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“USA Megafam: Seven itineraries,

Apple, meanwhile, is giving its customers the convenience of logging on to different devices with one ID, and also emailing customers their receipts. Carlile said Sabre used big data to help agents, as the GDS can let agents know about what’s about to happen, in terms of bookings. “We show seasonality, demand and where there’s an opportunity for conversion. It’s all real-time, (because) that’s where we’re headed,” he added. “At the end of the day, the customer

O’Flanagan: much quicker sales reports

Surely it’s just common business sense? Not so, argued Graham Cook, managing director of Qubit. The big data phenomenon was only made possible due to the arrival of cloud computing. Cook, who previously worked at Google, said: “Now it’s about collecting everything, but the next stage will be about doing something with it.” Sabre’s Carlile said there were

always three “V”s involved with big data: Volume (“You can’t do much with big data – you just have to leave it; you

Carlile: big data is all about insight

can’t move it”); velocity (“How fast is it coming in? It’s fast, but you can’t miss any of it out”); and variety (“Is the data social media, text, numbers?”).

Emmanuel Marchal from analytics

firm Acuna said now, fortunately, there was a “new generation of disruption databases being built, all open source” that allow companies to store the data – and sometimes from as little as hundreds of pounds.

Doing big data well As well as Starbucks, Cook cited as an example of good practice. The company takes the words that users type into its search box and then automatically bids on those words in Google Ad Words to drive more traffic to its site. It also uses social streams. For

example, a user on a hotel page may see “five people are now looking at this holiday, two have just bought it” flagged up – and this makes that browser feel confident in booking it, and it “reassures them they are not mad for thinking about booking it”, said Marchal.

is always looking for more,” Qubit’s Cook said. “It’s about getting closer to your customers. We’re transforming concepts of how we serve the customer. As more people get digital, more data across multiple devices is being generated.” In today’s social media world, it also pays to get closer to customers because of their influence, he added. “Look at the power of customers now – they are in control. The have the power to destroy companies.” Dave O’Flanagan, chief executive at Irish start-up Boxever, agreed: “It’s all about getting to know your customers better: their likes, dislikes, buying behaviour – we give a lifecycle view of customer interactions. Companies don’t need data in the hands of a data scientist, but in the hands of an analyst.” Furthermore, while currently most people are happy for daily reports of sales, now the game is to return those results in milliseconds, he added.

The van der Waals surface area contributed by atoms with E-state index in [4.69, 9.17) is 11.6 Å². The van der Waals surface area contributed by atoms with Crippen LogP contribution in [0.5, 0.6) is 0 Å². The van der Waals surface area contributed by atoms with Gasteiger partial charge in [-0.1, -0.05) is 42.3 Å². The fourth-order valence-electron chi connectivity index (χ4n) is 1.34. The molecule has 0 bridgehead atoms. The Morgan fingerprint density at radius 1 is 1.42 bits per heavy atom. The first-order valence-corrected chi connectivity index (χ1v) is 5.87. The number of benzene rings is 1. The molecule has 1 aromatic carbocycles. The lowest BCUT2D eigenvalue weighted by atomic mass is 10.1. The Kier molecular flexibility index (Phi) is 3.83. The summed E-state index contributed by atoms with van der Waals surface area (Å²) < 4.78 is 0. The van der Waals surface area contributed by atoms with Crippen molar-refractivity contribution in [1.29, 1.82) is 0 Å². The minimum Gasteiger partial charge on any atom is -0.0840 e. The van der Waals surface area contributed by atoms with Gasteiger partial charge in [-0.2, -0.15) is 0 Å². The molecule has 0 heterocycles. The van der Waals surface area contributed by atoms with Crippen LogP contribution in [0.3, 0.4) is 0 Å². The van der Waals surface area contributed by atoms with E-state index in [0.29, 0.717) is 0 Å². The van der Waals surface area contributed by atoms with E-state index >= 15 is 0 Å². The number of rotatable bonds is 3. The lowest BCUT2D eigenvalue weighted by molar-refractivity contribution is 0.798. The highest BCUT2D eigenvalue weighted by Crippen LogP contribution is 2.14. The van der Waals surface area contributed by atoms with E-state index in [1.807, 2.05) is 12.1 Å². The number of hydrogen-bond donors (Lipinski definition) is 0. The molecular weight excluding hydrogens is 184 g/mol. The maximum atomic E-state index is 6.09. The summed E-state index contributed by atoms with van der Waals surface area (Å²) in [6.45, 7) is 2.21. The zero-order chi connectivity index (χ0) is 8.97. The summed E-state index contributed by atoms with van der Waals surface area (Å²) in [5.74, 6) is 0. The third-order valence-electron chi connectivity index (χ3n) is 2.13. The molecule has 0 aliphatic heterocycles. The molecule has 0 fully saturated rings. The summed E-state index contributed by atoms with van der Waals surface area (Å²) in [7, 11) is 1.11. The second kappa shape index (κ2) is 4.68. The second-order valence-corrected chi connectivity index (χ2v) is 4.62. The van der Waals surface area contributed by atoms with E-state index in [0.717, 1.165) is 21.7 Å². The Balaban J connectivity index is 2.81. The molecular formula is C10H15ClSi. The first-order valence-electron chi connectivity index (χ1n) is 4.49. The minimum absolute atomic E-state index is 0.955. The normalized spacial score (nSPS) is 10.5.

But the question remains – is big data a big deal? The answer depends on how you deal with your customers. If you’re already close to them,

“The next phase of big data will see customers collect their own data, and then choose who to share it

with in return for special offers” Qubit’s Graham Cook

one iconic country. Apply now!” USAMEGAFAM.CO.UK


Big numbers were being bandied around at the “Big data, big sales” seminar, held at the recent Travel Technology Europe conference. Here’s what they mean:

Terabyte = 1,000 gigabytes Petabyte = 1,000 terabytes Exabyte = 1,000 petabytes

To put these figures into perspective, one exabyte is equivalent to the amount of information stored in the US National Congress Library, multiplied by half a million.

And five exabytes of data are created globally every day.

perhaps not. As seminar moderator Martin Cowley noted, this is something travel agents have actually been doing for a long time, but it’s just called small data. But if you are seeing more of your customers buying their holidays online, as the OTAs harness increasingly large amounts of data and gain better insight into visitors, then the answer is a big yes.

■To find out more, sign up at, which organises meet-ups in London.

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